VICTORIA - A 62-bed affordable rooming house, located across the street from Victoria City Hall, will be closing down next year.

The building, the former Fairfield Hotel, was purchased by Reliance Properties in 2017. Currently, the Pacifica Housing Advisory Association leases the building from Reliance Properties to run as affordable housing. However, Pacifica Housing now says it has decided to end their lease as of August of 2020 due to cost concerns. 

Jenn Boulton-Stehle, director of property services for Pacifica Housing, told CTV News over the phone that the building itself just isn't set-up for the needs of their clients. 

"There are many people who have mobility issues," said Boulton-Stehle. "The building has no elevator and the staircase is very unsafe for those people."

"As well, the rooms have no kitchens and there are only four bathrooms for residents to share," said Boulton-Stehle.

There are currently 51 residents living in the building, paying an average rent of $420 per month. The loss of this type of affordable housing has one Victoria city councillor very concerned. 

"Given our housing crisis currently and the deep affordability of these units, we really can't afford to lose this housing at this moment," said councillor Sarah Potts.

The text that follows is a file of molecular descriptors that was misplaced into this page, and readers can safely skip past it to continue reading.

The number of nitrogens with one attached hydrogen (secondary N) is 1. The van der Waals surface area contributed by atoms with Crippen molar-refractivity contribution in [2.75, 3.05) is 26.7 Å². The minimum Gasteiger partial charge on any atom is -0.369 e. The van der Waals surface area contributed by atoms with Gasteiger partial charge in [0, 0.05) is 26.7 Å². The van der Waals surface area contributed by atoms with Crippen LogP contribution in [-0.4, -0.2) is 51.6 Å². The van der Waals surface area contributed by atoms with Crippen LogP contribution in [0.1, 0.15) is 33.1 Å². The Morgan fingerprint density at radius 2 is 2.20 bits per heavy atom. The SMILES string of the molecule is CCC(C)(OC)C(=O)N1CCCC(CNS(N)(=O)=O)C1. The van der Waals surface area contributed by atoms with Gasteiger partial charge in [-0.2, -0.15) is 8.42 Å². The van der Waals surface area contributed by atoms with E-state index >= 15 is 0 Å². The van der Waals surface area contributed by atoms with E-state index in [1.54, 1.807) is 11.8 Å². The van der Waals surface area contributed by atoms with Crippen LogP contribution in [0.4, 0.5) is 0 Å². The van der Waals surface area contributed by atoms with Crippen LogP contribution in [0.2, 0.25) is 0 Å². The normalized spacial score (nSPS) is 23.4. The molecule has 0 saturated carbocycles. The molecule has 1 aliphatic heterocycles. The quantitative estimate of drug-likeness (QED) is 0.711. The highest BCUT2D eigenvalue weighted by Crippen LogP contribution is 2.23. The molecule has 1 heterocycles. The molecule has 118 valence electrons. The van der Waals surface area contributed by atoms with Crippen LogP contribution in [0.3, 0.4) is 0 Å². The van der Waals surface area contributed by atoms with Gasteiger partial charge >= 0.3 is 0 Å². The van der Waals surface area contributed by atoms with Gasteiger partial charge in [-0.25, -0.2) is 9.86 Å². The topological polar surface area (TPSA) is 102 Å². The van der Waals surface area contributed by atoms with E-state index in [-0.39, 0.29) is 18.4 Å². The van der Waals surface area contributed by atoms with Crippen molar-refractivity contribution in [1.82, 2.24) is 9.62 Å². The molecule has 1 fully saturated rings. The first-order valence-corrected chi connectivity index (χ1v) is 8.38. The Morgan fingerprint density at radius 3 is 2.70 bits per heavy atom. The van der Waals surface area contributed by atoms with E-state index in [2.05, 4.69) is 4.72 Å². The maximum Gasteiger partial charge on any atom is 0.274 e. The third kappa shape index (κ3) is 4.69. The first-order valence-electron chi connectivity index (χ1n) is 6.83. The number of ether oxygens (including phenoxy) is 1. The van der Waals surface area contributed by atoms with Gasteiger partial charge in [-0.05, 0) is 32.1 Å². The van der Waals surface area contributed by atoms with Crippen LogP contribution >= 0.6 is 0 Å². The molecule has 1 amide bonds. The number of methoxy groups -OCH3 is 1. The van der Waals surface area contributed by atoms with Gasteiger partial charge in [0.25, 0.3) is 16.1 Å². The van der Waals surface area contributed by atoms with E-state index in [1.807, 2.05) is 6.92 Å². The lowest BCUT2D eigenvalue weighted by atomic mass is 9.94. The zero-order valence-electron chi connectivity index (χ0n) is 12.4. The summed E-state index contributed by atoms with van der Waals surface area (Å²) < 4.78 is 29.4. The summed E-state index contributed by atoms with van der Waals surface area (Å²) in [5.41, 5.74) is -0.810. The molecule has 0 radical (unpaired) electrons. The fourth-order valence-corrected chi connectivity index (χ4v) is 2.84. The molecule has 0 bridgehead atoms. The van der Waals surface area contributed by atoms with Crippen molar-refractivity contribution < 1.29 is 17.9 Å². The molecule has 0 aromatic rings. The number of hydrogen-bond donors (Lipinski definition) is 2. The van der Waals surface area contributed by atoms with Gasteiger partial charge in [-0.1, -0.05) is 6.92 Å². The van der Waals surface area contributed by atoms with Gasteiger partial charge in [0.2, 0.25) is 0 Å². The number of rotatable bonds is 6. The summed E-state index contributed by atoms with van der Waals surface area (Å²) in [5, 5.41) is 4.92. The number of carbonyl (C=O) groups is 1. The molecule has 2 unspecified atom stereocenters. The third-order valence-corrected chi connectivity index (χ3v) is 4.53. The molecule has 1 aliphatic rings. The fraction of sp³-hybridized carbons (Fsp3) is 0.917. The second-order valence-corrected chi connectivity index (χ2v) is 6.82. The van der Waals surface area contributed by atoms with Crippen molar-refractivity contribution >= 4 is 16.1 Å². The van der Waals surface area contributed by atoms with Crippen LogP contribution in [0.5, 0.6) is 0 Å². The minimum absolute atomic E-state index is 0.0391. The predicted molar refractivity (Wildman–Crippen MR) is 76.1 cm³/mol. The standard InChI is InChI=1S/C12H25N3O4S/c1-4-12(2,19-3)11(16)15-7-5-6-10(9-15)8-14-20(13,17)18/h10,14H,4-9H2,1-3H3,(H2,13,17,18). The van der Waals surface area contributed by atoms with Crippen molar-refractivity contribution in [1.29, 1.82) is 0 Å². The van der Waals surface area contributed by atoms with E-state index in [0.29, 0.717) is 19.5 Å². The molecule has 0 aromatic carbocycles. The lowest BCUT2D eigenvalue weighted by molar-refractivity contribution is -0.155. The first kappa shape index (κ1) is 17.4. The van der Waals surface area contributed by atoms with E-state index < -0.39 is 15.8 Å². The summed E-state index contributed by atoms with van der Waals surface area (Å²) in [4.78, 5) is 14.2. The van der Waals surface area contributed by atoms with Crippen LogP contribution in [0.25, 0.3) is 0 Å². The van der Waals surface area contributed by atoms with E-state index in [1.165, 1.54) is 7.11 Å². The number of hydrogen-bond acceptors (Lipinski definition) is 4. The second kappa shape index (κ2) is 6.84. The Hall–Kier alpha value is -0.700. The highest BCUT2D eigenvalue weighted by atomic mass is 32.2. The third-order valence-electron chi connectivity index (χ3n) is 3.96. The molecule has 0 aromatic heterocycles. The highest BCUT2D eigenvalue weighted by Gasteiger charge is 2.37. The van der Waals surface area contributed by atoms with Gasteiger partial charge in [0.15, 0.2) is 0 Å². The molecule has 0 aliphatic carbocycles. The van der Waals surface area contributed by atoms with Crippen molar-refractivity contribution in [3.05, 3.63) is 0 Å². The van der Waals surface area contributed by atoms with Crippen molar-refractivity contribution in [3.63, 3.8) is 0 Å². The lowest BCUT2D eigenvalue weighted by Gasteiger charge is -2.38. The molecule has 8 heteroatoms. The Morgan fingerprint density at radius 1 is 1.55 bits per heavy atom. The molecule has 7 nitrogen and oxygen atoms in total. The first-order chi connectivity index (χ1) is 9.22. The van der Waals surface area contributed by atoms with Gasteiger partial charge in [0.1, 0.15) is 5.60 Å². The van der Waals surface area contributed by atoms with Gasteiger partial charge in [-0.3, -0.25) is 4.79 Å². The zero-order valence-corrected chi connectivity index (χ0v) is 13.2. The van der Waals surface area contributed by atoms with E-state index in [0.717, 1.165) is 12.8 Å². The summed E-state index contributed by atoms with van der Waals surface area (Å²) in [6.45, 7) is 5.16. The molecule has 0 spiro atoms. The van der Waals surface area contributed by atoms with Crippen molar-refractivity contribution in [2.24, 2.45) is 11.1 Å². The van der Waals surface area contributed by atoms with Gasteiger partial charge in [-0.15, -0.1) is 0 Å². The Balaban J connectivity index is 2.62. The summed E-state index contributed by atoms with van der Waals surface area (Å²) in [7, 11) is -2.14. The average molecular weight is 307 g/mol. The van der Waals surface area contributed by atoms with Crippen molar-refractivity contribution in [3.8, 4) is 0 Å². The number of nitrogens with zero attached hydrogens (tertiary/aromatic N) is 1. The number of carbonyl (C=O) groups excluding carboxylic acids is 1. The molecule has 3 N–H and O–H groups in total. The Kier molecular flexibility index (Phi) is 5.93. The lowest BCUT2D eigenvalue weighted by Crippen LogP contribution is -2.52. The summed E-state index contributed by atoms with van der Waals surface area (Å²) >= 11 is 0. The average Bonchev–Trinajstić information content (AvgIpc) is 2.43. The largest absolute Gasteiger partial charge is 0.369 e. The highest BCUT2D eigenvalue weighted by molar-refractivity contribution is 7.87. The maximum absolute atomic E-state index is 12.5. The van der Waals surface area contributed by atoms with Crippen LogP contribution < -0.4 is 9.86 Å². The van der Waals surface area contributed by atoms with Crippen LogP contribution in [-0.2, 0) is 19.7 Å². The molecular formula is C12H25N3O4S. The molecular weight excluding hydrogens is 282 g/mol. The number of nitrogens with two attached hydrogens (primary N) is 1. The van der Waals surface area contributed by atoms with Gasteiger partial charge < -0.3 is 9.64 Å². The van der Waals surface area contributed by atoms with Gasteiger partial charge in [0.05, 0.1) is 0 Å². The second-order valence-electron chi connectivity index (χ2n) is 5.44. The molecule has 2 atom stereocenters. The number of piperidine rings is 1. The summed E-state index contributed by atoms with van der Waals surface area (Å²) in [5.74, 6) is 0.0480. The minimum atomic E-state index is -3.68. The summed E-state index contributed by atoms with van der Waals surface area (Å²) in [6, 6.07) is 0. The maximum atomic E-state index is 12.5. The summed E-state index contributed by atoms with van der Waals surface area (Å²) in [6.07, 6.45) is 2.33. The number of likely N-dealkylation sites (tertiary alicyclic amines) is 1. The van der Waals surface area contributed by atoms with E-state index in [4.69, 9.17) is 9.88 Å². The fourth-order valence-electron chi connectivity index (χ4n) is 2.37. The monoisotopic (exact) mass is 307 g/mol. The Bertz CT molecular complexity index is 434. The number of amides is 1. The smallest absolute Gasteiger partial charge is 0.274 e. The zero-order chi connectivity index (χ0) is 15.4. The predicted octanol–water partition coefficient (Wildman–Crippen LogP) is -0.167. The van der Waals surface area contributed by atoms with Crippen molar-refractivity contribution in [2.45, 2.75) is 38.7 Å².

"It's not clear where any of those tenants would end up going or if there even is suitable housing available."

Pacifica Housing says it's optimistic they will be able to find everyone a new place to live and has created a committee to help find a suitable home for everyone that will be displaced. The company notes that each of the tenants have different needs and not all housing is suitable for all of them. Pacifica Housing says it will be taking those needs into consideration when looking for new housing. 

Councillor Potts told CTV News that Pacifica Housing does great work in the community and that she doesn't want to undermine their successes. But, she is concerned by the loss of a much needed affordable housing stock. 

"It will be years before we could add 62 new units to our deeply affordable housing stock," said Potts. "We're in a housing crisis."